4 Concha Espina de la Serna (1869–1955)  Spain novel, short story Salomon Leopold Rosenberg (1869–1934)
5 Paul Ernst (1866–1933)  Germany novel, short story, drama, essays German professors[a]
6 Édouard Estaunié (1862–1942)  France novel, literary criticism Erik Staaff (1867–1936)
7 Guglielmo Ferrero (1871–1942)  Italy history, essays, novel
8 Vilhelm Grønbech (1873–1948)  Denmark history, essays, poetry Johannes Pedersen (1883–1977)
9 Thomas Hardy (1840–1928)  United Kingdom novel, short story, poetry, drama
10 Ferenc Herczeg (1863–1954)  Hungary novel, drama, essays Hungarian Academy of Sciences
11 Rudolf Maria Holzapfel (1874–1930)  Austria philosophy, essays
12 Erwin Guido Kolbenheyer (1878–1962)  Austria novel, short story, poetry, drama Austrian professors[c]
13 Josip Kosor (1879–1961)  Yugoslavia
( Croatia)
novel, poetry, drama Branislav Petronijević (1875–1954)
14 Eduard Meyer (1855–1930)  Germany history Georg Wittrock (1876–1957)
15 Ada Negri (1870–1945)  Italy poetry, novel, essays
  • Vittorio Rossi (1865–1938)
  • Giuseppe Gallavresi (1879–1937)
  • Giuseppe Antonio Borgese (1882–1952)
  • Michele Scherillo (1860–1930)
16 Kostis Palamas (1859–1943)  Greece poetry, essays Simos Menardos (1872–1933)[d]
17 Cesare Pascarella (1858–1940)  Italy poetry, essays
18 Samuel Parsons Scott[e] (1846–1929)  United States essays, history, law Edgar Ewing Brandon (1865–1957)
19 Hugo von Hofmannsthal (1874–1929)  Austria novel, poetry, drama, essays Walther Brecht (1876–1950)[d]
20 Edvard Westermarck (1862–1939)  Finland philosophy, essays 8 members of the Finnish Scientific Society
21 Edith Wharton (1862–1937)  United States novel, short story, poetry, essays 7 professors at the Yale University

Prize decision

See also: 1926 Nobel Prize in Literature § Prize decision, and 1928 Nobel Prize in Literature § Prize decision

In November 1927, the Swedish Academy announced that no Nobel Prize in Literature would be awarded with the following explanation:

"During the selection process, the Nobel Committee for Literature decided that none of the year's nominations met the criteria as outlined in Alfred Nobel's will. According to the Nobel Foundation's statutes, the Nobel Prize can in such a case be reserved until the following year, and this statute was then applied."[1]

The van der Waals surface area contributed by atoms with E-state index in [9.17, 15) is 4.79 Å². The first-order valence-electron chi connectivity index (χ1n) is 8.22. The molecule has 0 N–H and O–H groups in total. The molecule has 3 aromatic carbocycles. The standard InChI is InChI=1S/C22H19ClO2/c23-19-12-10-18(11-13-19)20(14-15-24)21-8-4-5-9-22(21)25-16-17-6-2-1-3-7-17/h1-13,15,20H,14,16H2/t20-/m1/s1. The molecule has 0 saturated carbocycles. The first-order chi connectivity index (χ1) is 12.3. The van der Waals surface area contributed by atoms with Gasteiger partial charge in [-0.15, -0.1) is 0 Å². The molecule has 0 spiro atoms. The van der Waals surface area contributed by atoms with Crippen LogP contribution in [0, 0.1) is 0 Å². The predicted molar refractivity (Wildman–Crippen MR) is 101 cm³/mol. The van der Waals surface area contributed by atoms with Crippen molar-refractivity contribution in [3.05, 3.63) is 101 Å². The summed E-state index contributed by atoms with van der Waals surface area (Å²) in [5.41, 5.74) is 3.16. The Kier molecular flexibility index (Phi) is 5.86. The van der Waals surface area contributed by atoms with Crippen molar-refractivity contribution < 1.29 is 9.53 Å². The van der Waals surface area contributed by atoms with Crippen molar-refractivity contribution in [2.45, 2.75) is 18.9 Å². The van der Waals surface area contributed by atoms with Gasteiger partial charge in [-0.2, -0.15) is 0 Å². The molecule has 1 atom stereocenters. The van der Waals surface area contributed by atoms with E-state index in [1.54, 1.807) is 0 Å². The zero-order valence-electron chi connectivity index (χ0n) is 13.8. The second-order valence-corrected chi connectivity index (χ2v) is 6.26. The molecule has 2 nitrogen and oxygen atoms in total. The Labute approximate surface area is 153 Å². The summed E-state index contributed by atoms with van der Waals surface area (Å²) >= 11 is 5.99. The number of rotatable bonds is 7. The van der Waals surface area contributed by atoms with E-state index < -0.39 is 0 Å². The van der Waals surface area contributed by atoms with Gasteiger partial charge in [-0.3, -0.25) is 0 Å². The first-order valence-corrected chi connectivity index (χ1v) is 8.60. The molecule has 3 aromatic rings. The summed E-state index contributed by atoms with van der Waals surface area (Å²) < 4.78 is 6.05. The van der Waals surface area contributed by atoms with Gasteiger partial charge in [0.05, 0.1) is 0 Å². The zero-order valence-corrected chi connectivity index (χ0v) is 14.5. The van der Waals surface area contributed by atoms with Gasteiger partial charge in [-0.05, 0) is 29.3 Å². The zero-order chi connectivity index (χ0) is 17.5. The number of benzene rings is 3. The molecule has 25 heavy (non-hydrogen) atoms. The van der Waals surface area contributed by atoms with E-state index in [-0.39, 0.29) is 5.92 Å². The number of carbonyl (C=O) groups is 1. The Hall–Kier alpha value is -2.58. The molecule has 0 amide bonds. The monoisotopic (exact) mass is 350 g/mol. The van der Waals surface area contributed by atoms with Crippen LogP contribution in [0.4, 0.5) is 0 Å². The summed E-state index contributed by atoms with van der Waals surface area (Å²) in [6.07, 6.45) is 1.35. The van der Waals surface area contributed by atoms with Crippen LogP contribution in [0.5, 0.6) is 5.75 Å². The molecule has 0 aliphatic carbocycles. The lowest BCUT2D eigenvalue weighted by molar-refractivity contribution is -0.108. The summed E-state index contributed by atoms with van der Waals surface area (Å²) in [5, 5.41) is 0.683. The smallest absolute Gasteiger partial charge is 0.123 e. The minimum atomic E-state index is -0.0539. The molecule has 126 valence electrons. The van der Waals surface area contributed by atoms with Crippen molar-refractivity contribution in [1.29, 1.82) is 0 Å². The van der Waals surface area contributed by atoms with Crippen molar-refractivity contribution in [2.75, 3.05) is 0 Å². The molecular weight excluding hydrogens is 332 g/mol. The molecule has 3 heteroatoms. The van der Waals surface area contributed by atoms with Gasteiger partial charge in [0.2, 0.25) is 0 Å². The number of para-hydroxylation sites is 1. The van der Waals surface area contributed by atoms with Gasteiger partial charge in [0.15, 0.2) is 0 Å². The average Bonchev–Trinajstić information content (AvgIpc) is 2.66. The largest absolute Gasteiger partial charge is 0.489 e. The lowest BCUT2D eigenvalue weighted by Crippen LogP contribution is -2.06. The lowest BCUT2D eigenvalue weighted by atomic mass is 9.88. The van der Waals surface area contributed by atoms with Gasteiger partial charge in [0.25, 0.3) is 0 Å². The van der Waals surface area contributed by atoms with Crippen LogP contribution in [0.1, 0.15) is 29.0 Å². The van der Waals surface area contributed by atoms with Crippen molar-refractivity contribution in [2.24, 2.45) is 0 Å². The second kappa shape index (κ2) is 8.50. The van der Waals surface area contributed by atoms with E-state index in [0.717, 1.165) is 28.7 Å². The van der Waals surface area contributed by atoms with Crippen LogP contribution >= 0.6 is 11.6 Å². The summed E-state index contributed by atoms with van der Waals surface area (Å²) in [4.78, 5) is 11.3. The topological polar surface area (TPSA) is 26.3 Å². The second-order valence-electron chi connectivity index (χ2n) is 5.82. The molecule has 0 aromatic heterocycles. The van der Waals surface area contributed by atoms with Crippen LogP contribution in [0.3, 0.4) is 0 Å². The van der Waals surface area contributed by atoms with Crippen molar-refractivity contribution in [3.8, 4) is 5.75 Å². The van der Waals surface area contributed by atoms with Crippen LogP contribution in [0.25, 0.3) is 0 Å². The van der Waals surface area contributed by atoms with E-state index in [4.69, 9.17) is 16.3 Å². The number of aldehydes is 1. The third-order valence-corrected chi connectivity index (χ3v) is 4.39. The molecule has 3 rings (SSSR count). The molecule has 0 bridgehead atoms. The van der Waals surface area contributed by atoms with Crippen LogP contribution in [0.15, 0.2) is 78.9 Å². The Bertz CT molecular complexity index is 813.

After the deliberations in 1928, the Nobel Committee awarded Henri Bergson and Sigrid Undset in 1927 and 1928 respectively.[7] Maxim Gorky and Kostis Palamas had been the main contenders for the 1927 prize, but as a compromise Bergson was the chosen laureate.[8]


  1. ^ A number of German professors, some of whom, based on the subjects they represented, were eligible to nominate P. Ernst.
  2. ^ A number of North American, Swiss and German professors and authors, some of whom were eligible to make a nomination, joined in the nomination for Holzapfel.
  3. ^ E. Kolbenheyer was nominated by professors of aesthetics and history from Vienna, Austria and Tübingen, Germany.
  4. ^ a b The nomination was supported by Anders Österling. The Nobel Prize in Literature for 1926 was reserved. This nomination, originally made in 1926, was carried over to the nominations for 1927.
  5. ^ Scott: "History of the Moorish Empire in Europe" (1904).


  1. ^ a b The Nobel Prize in Literature 1927 nobelprize.org
  2. ^ a b c "Henri Bergson". Stanford Encyclopedia of Philosophy. 18 May 2004.
  3. ^ a b "Henri Bergson | French philosopher". Encyclopedia Britannica.
  4. ^ a b Henri Bergson – Facts nobelprize.org
  5. ^ a b Nomination archive – Literature 1927 nobelprize.org
  6. ^ Nomination archive – Henri Bergson nobelprize.org
  7. ^ The Nobel Prize in Literature: Nominations and Reports 1901–1950 nobelprize.org
  8. ^ Helmer Lång Hundra nobelpris i litteratur 1901-2001, Symposion 2001 p.26